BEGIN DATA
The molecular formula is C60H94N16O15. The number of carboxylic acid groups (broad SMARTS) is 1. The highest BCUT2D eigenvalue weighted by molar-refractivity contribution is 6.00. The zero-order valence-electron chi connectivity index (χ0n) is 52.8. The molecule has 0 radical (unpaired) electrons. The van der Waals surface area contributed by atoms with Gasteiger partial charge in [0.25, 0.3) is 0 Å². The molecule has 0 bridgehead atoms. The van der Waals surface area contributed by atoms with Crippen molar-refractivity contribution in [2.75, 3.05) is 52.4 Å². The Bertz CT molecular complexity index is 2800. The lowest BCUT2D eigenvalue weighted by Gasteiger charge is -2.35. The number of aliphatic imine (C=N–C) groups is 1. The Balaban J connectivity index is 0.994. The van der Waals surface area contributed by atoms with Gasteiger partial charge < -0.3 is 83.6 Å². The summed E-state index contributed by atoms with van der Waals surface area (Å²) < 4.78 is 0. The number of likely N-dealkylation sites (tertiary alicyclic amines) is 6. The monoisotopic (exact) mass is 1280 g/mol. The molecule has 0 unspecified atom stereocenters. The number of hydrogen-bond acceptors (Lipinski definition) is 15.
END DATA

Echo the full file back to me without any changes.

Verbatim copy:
The molecular formula is C60H94N16O15. The number of carboxylic acid groups (broad SMARTS) is 1. The highest BCUT2D eigenvalue weighted by molar-refractivity contribution is 6.00. The zero-order valence-electron chi connectivity index (χ0n) is 52.8. The molecule has 0 radical (unpaired) electrons. The van der Waals surface area contributed by atoms with Gasteiger partial charge in [0.25, 0.3) is 0 Å². The molecule has 0 bridgehead atoms. The van der Waals surface area contributed by atoms with Crippen molar-refractivity contribution in [2.75, 3.05) is 52.4 Å². The Bertz CT molecular complexity index is 2800. The lowest BCUT2D eigenvalue weighted by Gasteiger charge is -2.35. The number of aliphatic imine (C=N–C) groups is 1. The Balaban J connectivity index is 0.994. The van der Waals surface area contributed by atoms with Gasteiger partial charge < -0.3 is 83.6 Å². The summed E-state index contributed by atoms with van der Waals surface area (Å²) < 4.78 is 0. The number of likely N-dealkylation sites (tertiary alicyclic amines) is 6. The monoisotopic (exact) mass is 1280 g/mol. The molecule has 0 unspecified atom stereocenters. The number of hydrogen-bond acceptors (Lipinski definition) is 15.